Summary: This experiment will be quite quick. As soon as you pour the acetone on the styrofoam, bubbles start forming. After a short while, the cup is almost completely dissolved. What is left is a putty-like substance made from styrofoam minus the air.
Relevant Chemistry Concept: This experiment is a good example of a physical change that is hard to see. So, what is a physical change? And how does that relate to this experiment?
A physical change is a change that occurs in a substance where its chemical formula is not changed. This is a physical change because it can go back to it's original state. The bubbles that are created in this are actually letting out air that was trapped inside the styrofoam. So, if it were physically possible, we could actually change it back to how it was. That is how the 'dissolving a styrofoam cup with acetone' is relevant to physical change.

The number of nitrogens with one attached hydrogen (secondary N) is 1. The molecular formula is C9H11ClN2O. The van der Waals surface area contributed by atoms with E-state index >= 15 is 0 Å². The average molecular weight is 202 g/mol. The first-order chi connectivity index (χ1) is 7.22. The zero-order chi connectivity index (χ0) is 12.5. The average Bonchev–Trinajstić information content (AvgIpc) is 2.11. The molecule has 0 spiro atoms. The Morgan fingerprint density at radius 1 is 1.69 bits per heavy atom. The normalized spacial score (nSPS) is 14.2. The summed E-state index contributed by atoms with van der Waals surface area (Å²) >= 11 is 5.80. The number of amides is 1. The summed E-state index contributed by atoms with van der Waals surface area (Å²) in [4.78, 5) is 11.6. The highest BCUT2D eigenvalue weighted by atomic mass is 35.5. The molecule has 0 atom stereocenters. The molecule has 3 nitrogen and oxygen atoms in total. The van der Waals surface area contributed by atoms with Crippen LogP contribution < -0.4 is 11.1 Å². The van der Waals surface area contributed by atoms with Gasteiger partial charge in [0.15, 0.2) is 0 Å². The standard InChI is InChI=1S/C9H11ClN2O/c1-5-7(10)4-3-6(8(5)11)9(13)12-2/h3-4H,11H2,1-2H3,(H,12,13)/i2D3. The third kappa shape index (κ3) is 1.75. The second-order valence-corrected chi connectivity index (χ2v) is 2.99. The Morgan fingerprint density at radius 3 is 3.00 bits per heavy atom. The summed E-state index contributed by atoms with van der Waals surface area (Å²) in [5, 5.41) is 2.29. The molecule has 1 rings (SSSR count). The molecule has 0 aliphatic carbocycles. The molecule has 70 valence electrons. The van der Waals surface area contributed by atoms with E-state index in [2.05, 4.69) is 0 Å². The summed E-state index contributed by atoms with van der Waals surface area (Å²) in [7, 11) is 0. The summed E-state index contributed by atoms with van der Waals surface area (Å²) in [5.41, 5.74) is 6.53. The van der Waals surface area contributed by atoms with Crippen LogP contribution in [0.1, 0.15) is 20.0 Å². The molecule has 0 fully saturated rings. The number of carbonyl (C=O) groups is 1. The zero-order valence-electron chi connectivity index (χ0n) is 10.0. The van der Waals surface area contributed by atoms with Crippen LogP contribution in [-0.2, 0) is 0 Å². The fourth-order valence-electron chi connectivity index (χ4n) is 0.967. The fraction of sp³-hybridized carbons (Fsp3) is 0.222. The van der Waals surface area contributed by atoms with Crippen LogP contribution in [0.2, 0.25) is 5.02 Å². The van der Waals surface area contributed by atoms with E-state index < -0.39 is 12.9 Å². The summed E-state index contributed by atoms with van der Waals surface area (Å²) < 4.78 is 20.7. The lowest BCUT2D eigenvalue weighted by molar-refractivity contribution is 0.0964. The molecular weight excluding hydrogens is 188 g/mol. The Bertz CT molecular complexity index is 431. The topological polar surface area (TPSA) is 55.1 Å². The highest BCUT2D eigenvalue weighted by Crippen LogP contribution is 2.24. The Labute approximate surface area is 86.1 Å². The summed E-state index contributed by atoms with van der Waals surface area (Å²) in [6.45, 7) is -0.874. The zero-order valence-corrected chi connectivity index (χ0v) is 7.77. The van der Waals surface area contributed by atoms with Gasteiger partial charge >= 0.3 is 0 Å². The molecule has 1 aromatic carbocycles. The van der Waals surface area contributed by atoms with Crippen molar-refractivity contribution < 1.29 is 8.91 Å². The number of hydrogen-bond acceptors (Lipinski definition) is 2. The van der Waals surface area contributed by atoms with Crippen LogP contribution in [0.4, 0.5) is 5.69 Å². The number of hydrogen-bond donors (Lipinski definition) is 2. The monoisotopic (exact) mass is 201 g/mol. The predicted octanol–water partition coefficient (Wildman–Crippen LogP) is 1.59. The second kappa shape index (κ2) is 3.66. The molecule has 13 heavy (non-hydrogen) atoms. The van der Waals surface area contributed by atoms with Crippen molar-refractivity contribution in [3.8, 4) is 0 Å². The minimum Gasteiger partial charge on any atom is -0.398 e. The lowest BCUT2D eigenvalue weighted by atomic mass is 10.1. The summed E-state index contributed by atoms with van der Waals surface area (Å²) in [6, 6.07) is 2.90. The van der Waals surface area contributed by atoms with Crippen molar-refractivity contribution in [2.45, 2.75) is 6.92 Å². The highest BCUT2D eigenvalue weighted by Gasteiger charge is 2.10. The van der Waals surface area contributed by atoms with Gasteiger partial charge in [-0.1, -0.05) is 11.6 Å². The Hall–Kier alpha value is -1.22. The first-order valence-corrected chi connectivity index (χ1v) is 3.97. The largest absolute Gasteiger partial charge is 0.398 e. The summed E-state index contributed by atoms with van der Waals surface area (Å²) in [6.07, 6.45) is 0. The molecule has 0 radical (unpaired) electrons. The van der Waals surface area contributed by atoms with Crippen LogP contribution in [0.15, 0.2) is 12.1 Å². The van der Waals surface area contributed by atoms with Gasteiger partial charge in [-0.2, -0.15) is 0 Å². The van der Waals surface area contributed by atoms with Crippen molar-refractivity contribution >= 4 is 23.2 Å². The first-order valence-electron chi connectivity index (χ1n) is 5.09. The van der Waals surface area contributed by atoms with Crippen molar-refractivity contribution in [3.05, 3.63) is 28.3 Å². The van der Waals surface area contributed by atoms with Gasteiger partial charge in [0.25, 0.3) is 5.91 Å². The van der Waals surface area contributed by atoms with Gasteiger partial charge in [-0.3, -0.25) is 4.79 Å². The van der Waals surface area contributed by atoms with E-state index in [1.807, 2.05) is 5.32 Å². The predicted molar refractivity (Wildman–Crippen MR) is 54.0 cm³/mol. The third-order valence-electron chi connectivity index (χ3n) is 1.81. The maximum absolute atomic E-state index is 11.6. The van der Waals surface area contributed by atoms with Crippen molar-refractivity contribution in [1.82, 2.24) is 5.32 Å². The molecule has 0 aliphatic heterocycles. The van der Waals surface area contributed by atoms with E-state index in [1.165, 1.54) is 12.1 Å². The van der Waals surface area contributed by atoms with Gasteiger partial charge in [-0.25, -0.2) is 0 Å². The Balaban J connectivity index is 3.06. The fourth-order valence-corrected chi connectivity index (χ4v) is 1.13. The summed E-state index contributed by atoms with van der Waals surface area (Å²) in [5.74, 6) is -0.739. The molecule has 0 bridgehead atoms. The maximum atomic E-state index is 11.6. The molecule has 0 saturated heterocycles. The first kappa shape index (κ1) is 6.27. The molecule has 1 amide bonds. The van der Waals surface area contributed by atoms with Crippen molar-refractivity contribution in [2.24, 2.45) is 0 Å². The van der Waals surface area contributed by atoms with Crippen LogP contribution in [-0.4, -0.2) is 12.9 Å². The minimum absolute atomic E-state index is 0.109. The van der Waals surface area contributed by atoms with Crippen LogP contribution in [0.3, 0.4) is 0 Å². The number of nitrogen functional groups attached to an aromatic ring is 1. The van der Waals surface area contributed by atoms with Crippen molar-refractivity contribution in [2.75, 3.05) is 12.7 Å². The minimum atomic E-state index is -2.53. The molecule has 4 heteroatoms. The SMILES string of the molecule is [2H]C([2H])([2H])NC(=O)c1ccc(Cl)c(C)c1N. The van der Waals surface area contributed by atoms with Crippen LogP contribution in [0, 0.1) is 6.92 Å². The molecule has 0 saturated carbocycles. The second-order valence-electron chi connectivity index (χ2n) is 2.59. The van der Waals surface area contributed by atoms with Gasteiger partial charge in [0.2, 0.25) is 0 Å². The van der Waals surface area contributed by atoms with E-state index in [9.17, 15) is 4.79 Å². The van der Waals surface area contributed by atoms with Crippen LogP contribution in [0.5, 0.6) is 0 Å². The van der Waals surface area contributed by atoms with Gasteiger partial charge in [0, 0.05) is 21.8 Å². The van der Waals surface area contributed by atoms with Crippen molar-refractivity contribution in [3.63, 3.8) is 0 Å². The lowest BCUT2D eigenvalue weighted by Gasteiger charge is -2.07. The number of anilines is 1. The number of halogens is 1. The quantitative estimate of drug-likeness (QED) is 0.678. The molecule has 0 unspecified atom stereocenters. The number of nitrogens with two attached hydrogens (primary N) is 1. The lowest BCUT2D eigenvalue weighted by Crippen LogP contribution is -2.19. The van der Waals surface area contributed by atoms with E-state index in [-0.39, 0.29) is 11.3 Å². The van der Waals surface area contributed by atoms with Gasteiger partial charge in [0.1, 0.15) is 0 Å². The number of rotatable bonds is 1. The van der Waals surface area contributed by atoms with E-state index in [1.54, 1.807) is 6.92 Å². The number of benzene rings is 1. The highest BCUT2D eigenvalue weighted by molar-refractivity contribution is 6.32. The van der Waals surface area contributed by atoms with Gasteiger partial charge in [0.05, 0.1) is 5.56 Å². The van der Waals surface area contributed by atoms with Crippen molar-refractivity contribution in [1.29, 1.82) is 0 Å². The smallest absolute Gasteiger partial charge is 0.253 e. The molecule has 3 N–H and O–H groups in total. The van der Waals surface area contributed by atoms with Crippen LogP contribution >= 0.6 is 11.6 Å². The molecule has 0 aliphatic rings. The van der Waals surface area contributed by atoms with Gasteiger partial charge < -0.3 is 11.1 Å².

- One styrofoam cup
- about 3 teaspoons of acetone/nail polish remover (add more if needed)
- aluminum tray to put underneath
- Place a styrofoam cup on the tray.
- Pour 3 teaspoons (or more) acetone in the cup.
- Watch it melt and occasionally push the cup down into the acetone/nail polish remover to speed up the reaction.
- When the cup has fully dissolved, check out the results.